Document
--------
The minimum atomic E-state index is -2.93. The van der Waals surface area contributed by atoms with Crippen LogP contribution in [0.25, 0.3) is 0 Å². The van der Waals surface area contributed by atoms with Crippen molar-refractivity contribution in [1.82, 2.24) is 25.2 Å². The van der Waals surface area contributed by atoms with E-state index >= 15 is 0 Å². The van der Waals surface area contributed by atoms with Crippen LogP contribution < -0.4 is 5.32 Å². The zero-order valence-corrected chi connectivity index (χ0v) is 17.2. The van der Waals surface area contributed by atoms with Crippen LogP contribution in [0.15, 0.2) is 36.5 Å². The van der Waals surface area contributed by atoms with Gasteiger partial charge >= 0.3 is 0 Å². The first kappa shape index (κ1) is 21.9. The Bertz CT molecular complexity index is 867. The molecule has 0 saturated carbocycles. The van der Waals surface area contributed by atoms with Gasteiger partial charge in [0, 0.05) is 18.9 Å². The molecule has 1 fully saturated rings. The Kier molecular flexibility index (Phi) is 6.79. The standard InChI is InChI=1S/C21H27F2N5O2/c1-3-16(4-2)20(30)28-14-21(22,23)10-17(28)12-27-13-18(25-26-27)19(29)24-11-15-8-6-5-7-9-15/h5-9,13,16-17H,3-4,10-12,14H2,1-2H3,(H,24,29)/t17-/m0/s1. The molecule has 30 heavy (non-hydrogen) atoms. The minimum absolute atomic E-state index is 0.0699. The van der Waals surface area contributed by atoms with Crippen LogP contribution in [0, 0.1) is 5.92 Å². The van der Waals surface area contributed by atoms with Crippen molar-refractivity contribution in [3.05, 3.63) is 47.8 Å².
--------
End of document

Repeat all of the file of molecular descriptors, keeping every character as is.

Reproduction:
The minimum atomic E-state index is -2.93. The van der Waals surface area contributed by atoms with Crippen LogP contribution in [0.25, 0.3) is 0 Å². The van der Waals surface area contributed by atoms with Crippen molar-refractivity contribution in [1.82, 2.24) is 25.2 Å². The van der Waals surface area contributed by atoms with E-state index >= 15 is 0 Å². The van der Waals surface area contributed by atoms with Crippen LogP contribution < -0.4 is 5.32 Å². The zero-order valence-corrected chi connectivity index (χ0v) is 17.2. The van der Waals surface area contributed by atoms with Crippen LogP contribution in [0.15, 0.2) is 36.5 Å². The van der Waals surface area contributed by atoms with Gasteiger partial charge >= 0.3 is 0 Å². The first kappa shape index (κ1) is 21.9. The Bertz CT molecular complexity index is 867. The molecule has 0 saturated carbocycles. The van der Waals surface area contributed by atoms with Gasteiger partial charge in [0, 0.05) is 18.9 Å². The molecule has 1 fully saturated rings. The Kier molecular flexibility index (Phi) is 6.79. The standard InChI is InChI=1S/C21H27F2N5O2/c1-3-16(4-2)20(30)28-14-21(22,23)10-17(28)12-27-13-18(25-26-27)19(29)24-11-15-8-6-5-7-9-15/h5-9,13,16-17H,3-4,10-12,14H2,1-2H3,(H,24,29)/t17-/m0/s1. The molecule has 30 heavy (non-hydrogen) atoms. The minimum absolute atomic E-state index is 0.0699. The van der Waals surface area contributed by atoms with Crippen LogP contribution in [0, 0.1) is 5.92 Å². The van der Waals surface area contributed by atoms with Crippen molar-refractivity contribution in [3.05, 3.63) is 47.8 Å².